Why Peace Studies Are Important

Peace is a broad concept of harmony and societal respect in the absence of conflict and violence. In a sociological sense, peace is used to signify a period of psychological freedom from conflict and anxiety about violence between people or groups. It is often associated with a period of economic development, marked by widespread social harmony and increased trust in various institutions, especially those considered by the public at large to be stable and immune from outside threats. Peace, therefore, can refer to a state in which conflicts, sometimes serious, are less frequent, cease, and the threat of further violence is ruled out.


According to some social scientists, however, the meaning of peace is much more complex, involving emotions such as love and respect, rather than just psychological states. A sociological approach to peace, they argue, necessarily leads to a comparative study of different cultures, showing that those with higher levels of social trust and respect are also those who experience greater levels of peace and happiness. This view draws on various theories in the social field theory and the domain of psychology. For example, one school of thought in the domain of psychology regards human beings as psychologically constructed as a social construction process, in which members of a group are affected by the beliefs and values of other members and have little control over these beliefs and values. In this perspective, human beings are not isolated from each other, but are rather socially embedded into a system of relationships that are shaped by their interactions with other individuals and groups, and by the culture in which they grow up.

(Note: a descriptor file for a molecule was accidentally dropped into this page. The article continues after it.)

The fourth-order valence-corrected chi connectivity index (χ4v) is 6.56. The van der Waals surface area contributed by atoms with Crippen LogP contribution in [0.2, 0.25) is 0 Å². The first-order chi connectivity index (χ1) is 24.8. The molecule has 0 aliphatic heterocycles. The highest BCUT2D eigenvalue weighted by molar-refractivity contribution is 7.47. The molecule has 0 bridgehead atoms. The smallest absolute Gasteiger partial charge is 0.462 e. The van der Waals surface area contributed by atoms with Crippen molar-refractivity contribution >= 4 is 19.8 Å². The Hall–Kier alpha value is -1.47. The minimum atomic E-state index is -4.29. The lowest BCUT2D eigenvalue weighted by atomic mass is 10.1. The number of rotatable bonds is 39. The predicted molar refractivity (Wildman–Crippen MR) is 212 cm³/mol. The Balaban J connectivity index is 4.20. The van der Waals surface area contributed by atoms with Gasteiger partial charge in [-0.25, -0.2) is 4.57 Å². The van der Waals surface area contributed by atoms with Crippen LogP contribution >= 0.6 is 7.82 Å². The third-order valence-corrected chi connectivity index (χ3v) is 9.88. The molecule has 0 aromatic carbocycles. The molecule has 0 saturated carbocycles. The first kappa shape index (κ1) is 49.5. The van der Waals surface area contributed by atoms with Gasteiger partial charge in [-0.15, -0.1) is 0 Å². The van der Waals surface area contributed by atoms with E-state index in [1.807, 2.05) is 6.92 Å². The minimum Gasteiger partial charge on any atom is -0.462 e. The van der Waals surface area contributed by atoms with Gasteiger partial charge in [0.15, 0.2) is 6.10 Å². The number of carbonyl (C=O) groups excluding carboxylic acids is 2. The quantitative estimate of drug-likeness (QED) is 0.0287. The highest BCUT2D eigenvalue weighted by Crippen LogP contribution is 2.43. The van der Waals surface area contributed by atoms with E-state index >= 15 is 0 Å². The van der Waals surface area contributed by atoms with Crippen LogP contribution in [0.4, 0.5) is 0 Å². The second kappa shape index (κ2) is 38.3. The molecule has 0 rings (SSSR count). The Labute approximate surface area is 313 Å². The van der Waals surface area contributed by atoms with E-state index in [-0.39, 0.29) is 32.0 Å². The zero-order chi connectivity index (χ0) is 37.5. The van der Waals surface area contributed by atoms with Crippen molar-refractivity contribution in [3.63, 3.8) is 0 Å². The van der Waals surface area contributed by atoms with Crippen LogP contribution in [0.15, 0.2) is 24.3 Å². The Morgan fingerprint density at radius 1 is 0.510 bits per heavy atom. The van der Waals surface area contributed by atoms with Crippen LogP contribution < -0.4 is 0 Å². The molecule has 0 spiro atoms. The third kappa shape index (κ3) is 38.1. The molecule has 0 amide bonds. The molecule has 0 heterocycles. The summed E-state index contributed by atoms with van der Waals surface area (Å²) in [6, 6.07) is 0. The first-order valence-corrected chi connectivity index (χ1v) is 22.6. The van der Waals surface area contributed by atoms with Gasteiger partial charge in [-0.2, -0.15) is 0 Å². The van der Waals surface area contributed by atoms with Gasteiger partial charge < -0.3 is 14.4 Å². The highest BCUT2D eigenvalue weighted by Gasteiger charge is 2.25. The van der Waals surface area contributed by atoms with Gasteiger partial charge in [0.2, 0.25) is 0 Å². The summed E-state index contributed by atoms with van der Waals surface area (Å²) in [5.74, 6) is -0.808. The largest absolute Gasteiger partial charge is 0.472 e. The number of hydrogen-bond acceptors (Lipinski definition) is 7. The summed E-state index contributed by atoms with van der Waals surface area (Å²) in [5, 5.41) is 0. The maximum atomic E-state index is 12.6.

The other school of thought, the positive peace thesis, suggests that humans have a built-in mechanism for preventing conflict and improving cooperation, even in situations where they might naturally be trying to destroy each other. According to this view, humans have an innate ability to create order and to respect other individuals and institutions. These traits, this argument goes on, give humans the ability to create a positive peace meaning, where there is no longer conflict over conflicting interests. According to some peace studies experts, this ability to create peace means that individuals can avoid the negative aspects of war and so survive conflicts with minimal loss of life.